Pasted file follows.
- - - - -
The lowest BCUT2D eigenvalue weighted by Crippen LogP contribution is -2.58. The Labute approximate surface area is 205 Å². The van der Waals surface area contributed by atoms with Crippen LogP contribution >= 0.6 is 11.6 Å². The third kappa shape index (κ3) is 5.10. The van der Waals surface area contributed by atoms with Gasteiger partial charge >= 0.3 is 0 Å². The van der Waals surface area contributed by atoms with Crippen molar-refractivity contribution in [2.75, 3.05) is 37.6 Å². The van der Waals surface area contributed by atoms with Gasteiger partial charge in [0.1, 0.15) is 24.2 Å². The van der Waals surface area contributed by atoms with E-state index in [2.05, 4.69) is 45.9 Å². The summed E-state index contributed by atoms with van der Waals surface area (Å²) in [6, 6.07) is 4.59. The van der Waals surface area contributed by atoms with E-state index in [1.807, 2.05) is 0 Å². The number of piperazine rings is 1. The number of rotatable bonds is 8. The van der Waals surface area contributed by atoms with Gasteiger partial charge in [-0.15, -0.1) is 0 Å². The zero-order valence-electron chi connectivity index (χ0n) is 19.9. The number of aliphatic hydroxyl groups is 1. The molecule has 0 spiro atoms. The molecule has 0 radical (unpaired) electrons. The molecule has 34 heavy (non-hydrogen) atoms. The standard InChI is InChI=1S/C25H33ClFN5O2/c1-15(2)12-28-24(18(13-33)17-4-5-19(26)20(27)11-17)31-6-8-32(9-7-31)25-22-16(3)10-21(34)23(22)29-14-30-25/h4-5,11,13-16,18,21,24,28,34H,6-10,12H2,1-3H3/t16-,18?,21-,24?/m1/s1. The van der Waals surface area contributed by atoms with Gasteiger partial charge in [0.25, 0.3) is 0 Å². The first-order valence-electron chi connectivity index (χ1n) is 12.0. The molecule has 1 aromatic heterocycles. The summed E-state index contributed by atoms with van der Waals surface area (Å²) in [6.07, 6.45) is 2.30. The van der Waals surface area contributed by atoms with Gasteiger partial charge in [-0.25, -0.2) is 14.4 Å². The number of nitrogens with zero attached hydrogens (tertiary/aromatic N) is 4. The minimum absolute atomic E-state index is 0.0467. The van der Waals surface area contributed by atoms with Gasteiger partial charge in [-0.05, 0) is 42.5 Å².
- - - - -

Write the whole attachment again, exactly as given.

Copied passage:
The lowest BCUT2D eigenvalue weighted by Crippen LogP contribution is -2.58. The Labute approximate surface area is 205 Å². The van der Waals surface area contributed by atoms with Crippen LogP contribution >= 0.6 is 11.6 Å². The third kappa shape index (κ3) is 5.10. The van der Waals surface area contributed by atoms with Gasteiger partial charge >= 0.3 is 0 Å². The van der Waals surface area contributed by atoms with Crippen molar-refractivity contribution in [2.75, 3.05) is 37.6 Å². The van der Waals surface area contributed by atoms with Gasteiger partial charge in [0.1, 0.15) is 24.2 Å². The van der Waals surface area contributed by atoms with E-state index in [2.05, 4.69) is 45.9 Å². The summed E-state index contributed by atoms with van der Waals surface area (Å²) in [6, 6.07) is 4.59. The van der Waals surface area contributed by atoms with E-state index in [1.807, 2.05) is 0 Å². The number of piperazine rings is 1. The number of rotatable bonds is 8. The van der Waals surface area contributed by atoms with Gasteiger partial charge in [-0.15, -0.1) is 0 Å². The zero-order valence-electron chi connectivity index (χ0n) is 19.9. The number of aliphatic hydroxyl groups is 1. The molecule has 0 spiro atoms. The molecule has 0 radical (unpaired) electrons. The molecule has 34 heavy (non-hydrogen) atoms. The standard InChI is InChI=1S/C25H33ClFN5O2/c1-15(2)12-28-24(18(13-33)17-4-5-19(26)20(27)11-17)31-6-8-32(9-7-31)25-22-16(3)10-21(34)23(22)29-14-30-25/h4-5,11,13-16,18,21,24,28,34H,6-10,12H2,1-3H3/t16-,18?,21-,24?/m1/s1. The van der Waals surface area contributed by atoms with Gasteiger partial charge in [0.25, 0.3) is 0 Å². The first-order valence-electron chi connectivity index (χ1n) is 12.0. The molecule has 1 aromatic heterocycles. The summed E-state index contributed by atoms with van der Waals surface area (Å²) in [6.07, 6.45) is 2.30. The van der Waals surface area contributed by atoms with Gasteiger partial charge in [-0.25, -0.2) is 14.4 Å². The number of nitrogens with zero attached hydrogens (tertiary/aromatic N) is 4. The minimum absolute atomic E-state index is 0.0467. The van der Waals surface area contributed by atoms with Gasteiger partial charge in [-0.05, 0) is 42.5 Å².